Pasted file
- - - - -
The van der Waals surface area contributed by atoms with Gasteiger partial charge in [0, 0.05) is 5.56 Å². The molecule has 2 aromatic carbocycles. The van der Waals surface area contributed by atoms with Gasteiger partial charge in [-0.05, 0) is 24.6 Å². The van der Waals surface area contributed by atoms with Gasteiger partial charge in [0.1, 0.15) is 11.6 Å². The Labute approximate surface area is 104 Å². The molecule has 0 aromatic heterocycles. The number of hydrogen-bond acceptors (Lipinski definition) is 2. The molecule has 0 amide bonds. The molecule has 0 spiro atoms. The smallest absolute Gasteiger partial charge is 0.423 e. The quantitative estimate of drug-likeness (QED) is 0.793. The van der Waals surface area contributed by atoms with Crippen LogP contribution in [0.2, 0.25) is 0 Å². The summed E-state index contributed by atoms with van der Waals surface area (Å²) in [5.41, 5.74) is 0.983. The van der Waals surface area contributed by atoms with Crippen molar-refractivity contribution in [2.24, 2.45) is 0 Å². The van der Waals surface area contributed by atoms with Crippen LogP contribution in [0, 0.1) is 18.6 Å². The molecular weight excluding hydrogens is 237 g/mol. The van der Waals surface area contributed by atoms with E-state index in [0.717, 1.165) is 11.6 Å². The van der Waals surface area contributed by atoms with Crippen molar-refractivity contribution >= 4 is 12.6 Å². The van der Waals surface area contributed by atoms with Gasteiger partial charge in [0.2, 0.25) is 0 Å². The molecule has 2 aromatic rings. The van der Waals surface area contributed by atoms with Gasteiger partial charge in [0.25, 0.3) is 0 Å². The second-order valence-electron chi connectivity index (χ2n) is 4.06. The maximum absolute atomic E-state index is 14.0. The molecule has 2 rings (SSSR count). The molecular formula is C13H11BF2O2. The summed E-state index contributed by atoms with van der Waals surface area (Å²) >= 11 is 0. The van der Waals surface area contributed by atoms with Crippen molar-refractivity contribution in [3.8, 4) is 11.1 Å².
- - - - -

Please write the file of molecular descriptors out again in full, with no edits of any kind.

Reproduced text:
The van der Waals surface area contributed by atoms with Gasteiger partial charge in [0, 0.05) is 5.56 Å². The molecule has 2 aromatic carbocycles. The van der Waals surface area contributed by atoms with Gasteiger partial charge in [-0.05, 0) is 24.6 Å². The van der Waals surface area contributed by atoms with Gasteiger partial charge in [0.1, 0.15) is 11.6 Å². The Labute approximate surface area is 104 Å². The molecule has 0 aromatic heterocycles. The number of hydrogen-bond acceptors (Lipinski definition) is 2. The molecule has 0 amide bonds. The molecule has 0 spiro atoms. The smallest absolute Gasteiger partial charge is 0.423 e. The quantitative estimate of drug-likeness (QED) is 0.793. The van der Waals surface area contributed by atoms with Crippen LogP contribution in [0.2, 0.25) is 0 Å². The summed E-state index contributed by atoms with van der Waals surface area (Å²) in [5.41, 5.74) is 0.983. The van der Waals surface area contributed by atoms with Crippen molar-refractivity contribution in [2.24, 2.45) is 0 Å². The van der Waals surface area contributed by atoms with Crippen LogP contribution in [0, 0.1) is 18.6 Å². The molecular weight excluding hydrogens is 237 g/mol. The van der Waals surface area contributed by atoms with E-state index in [0.717, 1.165) is 11.6 Å². The van der Waals surface area contributed by atoms with Crippen molar-refractivity contribution >= 4 is 12.6 Å². The van der Waals surface area contributed by atoms with Gasteiger partial charge in [0.2, 0.25) is 0 Å². The molecule has 2 aromatic rings. The van der Waals surface area contributed by atoms with Gasteiger partial charge in [0.25, 0.3) is 0 Å². The second-order valence-electron chi connectivity index (χ2n) is 4.06. The maximum absolute atomic E-state index is 14.0. The molecule has 2 rings (SSSR count). The molecular formula is C13H11BF2O2. The summed E-state index contributed by atoms with van der Waals surface area (Å²) >= 11 is 0. The van der Waals surface area contributed by atoms with Crippen molar-refractivity contribution in [3.8, 4) is 11.1 Å².